Pear trees may fall victim to local wildlife: rabbits love bark and young branches, and deer love pears. So, consider some chicken wire or netting to protect your crop.
Other pests are harder to control—and often harder to spot.
Pear Psylla look like tiny cicadas. They’re active any time the temperature rises above 40 degrees F. When their eggs hatch, yellowish, wingless nymphs work their way to succulent stems and developing leaves. The nymphs feed on plant sap and secrete a lot of “honeydew,” which drops on leaves and fruit. The honeydew in turn provides a rich growing ground for a sooty black fungus.
There are usually four generations of pear psylla a year. Pear psylla can severely damage a tree, causing partial or complete defoliation, damaged fruit, and reduced fruit production the next year. There’s some evidence that pear psylla may also help transmit fire blight. Contact your local nursery for the best way to address any current pear psylla infestations and for tips on preventing future infections.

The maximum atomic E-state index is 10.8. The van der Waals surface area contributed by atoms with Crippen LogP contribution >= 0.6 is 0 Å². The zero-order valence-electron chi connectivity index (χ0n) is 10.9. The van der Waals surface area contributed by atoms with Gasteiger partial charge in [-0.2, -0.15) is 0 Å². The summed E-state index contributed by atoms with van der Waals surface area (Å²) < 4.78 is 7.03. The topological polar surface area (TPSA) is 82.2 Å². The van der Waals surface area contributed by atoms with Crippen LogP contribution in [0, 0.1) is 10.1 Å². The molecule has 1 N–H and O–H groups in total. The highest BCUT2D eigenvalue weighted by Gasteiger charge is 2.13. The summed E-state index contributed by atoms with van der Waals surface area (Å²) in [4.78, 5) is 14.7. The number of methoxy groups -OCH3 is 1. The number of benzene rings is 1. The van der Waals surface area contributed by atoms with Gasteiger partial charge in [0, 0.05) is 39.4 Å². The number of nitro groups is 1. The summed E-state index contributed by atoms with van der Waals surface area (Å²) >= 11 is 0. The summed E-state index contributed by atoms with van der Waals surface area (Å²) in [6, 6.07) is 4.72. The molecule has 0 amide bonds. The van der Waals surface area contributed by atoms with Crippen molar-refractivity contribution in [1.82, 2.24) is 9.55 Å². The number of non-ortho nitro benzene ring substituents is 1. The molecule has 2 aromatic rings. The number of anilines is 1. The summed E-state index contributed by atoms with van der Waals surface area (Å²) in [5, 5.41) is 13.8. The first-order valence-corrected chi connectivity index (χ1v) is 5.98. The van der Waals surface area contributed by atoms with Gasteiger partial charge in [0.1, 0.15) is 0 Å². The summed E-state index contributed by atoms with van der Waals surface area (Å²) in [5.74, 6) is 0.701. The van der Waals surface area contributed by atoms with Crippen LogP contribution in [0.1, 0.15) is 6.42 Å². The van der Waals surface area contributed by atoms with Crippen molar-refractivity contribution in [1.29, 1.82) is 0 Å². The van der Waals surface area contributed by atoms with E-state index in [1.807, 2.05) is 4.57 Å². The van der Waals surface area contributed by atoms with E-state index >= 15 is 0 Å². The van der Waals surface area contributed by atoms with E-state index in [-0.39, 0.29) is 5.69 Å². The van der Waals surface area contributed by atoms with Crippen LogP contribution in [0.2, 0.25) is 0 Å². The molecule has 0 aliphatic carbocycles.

Pear Slugs only look like slugs for a short time; they’re actually a type of sawfly. The adults are tiny: just 1/5 inch long. In the spring, the females lay two to five eggs per leaf. The larvae are shiny and slug-like, about 1/3 inch long. The larvae eat the leaves, leaving nothing behind but the veins. The mature larvae eventually drop to the ground and burrow into the soil to pupate, paving the way for a second infestation.
Second-generation pear slug damage is often worse than the first infestation. An infested tree may have reduced growth the following year. For tips on how best to address pear slugs on your trees, check with your local nursery or extension center.
Other pear tree pests include aphids, caterpillars, codling moth, pear blister mite, pear midge, and the pear and cherry slug worm.
Have your pear trees been affected by any pests? How have you handled treating or preventing pests on your pear trees? Please share your experiences with everyone in the comments below.